Transport Layer Security

Overview #

Transport Layer Security is the degree of resistance to encountering an unfortunate event at the Transport Layer

Transport Layer Security (TLS) is also, and most often, a protocol for creating secure connection between clients and servers at the Transport Layer

Transport Layer Security is an improved and standardized form of the Secure Socket Layer (SSL).

Recommendations for Secure Use of Transport Layer Security (TLS) and Datagram Transport Layer Security (DTLS)#

Transport Layer Security (Transport Layer Security) and Datagram Transport Layer Security (DTLS) are widely used to protect data exchanged over application protocols such as HTTP, SMTP, IMAP, POP, SIP, and XMPP. Over the last few years, several serious attacks on TLS have emerged, including attacks on its most commonly used cipher suites and their modes of operation. This document provides recommendations for improving the security of deployed services that use TLS and DTLS. The Recommendations for Secure Use of Transport Layer Security (TLS) and Datagram Transport Layer Security (DTLS) are applicable to the majority of use cases.


SSL-TLS is a protocol with a long history and several versions. First prototypes came from Netscape, when they were developing the first versions of their flagship browser, Netscape Navigator (this browser killed off Mosaic in the early times of the Browser Wars, which are still raging, albeit with new competitors).

SSL Version 1 has never been made public so we do not know how it looked like. SSL version 2 (SSLv2), is described in a draft, had a number of weaknesses, some of them rather serious, so it is deprecated (RFC 6176) and newer SSL-TLS implementations do not support it (while older deactivated by default).

SSLv3 version 3 was an enhanced protocol which still works today and is widely supported. Although still a property of Netscape Communications (or whoever owns that nowadays), the protocol has been published as an "historical RFC" RFC 6101. Meanwhile, the protocol was standardized, with a new name in order to avoid legal issues, the new name is TLS.

Three versions of TLS have been produced to far, each with its dedicated RFC:

They are internally very similar with each other, and with SSLv3, to the point that an implementation can easily support SSLv3 and all three TLS versions with at least 95% of the code being common.

Still internally, all versions are designated by a version number with the major.minor format; SSLv3 is then 3.0, while the TLS versions are, respectively, 3.1, 3.2 and 3.3.

Thus, it is no wonder that TLS 1.0 is sometimes called SSL 3.1 (and it is not incorrect either). SSL 3.0 and TLS 1.0 differ by only some minute details. TLS 1.2 is not yet widely supported, although there is impetus for that, because of possible weaknesses (see below, for the "BEAST attack"). SSLv3 and TLS 1.0 are supported nearly "everywhere".


SSL-TLS aims at providing a secure bidirectional tunnel for arbitrary data. Consider TCP, the well known protocol for sending data over the Internet. TCP works over the IP "packets" and provides a bidirectional tunnel for bytes; TCP works for every byte values and send them into two streams which can operate simultaneously. TCP handles the hard work of splitting the data into packets, acknowledging them, reassembling them back into their right order, while removing duplicates and re-emitting lost packets. From the point of view of the application which uses TCP, there are just two streams, and the packets are invisible; in particular, the streams are not split into "messages" (it is up to the application to take its own encoding rules if it wishes to have messages, and that's precisely what HTTP does).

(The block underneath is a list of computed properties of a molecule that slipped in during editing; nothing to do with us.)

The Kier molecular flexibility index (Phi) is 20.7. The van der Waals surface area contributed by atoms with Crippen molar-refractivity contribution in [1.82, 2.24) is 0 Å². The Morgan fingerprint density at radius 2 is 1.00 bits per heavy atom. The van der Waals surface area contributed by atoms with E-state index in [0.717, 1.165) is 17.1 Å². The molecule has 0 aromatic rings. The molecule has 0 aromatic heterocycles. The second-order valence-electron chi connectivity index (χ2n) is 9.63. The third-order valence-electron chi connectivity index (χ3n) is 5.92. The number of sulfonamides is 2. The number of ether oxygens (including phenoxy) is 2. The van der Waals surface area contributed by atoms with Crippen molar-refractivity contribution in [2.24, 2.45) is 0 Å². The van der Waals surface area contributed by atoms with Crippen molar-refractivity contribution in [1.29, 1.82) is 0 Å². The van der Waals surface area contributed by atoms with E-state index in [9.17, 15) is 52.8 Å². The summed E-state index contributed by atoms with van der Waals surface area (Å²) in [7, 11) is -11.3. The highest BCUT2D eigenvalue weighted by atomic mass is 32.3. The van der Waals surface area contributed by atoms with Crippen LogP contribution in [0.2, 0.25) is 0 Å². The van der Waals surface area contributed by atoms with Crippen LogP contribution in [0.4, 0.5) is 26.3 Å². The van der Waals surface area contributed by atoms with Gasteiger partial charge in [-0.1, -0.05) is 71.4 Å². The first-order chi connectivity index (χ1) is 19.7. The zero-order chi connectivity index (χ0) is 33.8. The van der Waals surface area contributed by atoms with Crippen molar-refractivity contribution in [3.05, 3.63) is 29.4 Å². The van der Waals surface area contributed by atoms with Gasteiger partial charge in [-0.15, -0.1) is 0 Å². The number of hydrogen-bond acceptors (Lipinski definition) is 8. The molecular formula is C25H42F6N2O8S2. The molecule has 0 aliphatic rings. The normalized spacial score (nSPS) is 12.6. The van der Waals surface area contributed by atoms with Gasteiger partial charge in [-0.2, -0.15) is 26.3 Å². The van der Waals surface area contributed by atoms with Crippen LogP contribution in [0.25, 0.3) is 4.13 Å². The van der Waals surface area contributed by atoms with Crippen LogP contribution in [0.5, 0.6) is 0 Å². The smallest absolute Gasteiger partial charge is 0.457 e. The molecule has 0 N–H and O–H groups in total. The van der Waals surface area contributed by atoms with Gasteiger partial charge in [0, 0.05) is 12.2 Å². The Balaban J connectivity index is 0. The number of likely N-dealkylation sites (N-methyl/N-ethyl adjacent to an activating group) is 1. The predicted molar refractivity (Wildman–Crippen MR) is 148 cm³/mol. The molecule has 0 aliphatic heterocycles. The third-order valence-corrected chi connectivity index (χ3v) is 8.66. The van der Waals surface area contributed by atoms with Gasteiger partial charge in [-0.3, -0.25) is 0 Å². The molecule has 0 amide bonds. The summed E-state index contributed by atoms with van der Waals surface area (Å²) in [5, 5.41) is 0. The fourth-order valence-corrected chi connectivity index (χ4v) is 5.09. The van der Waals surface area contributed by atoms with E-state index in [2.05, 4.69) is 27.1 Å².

TCP is reliable in the presence of "accidents", i.e. transmission errors due to flaky hardware, network congestion, people with smartphones who walk out range of a given base station, and other non-malicious events. However, an ill-intentioned individual (the "attacker") with some access to the transport medium could read all the transmitted data and/or alter it intentionally, and TCP does not protect against that. Hence SSL.

SSL-TLS assumes that it works over a TCP-like protocol, which provides a reliable stream; SSL-TLS does not implement remission of lost packets and things like that. The attacker is supposed to be in power to disrupt communication completely in an unavoidable way (for instance, he can cut the cables) so SSL's job is to:

  • detect alterations (the attacker must not be able to alter the data silently);
  • ensure data confidentiality (the attacker must not gain knowledge of the exchanged data).
SSL-TLS fulfills these goals to a large (but not absolute) extent.

TLS Protocol Limitations#

In addition to Exploits against Transport Layer Security, there are also some fundamental TLS Protocol Limitations.

How SSL-TLS Works#

In LDAP TLS is implemented by the usage of the StartTLS.

TLS Maturity Model#

More Information#

There might be more information for this subject on one of the following: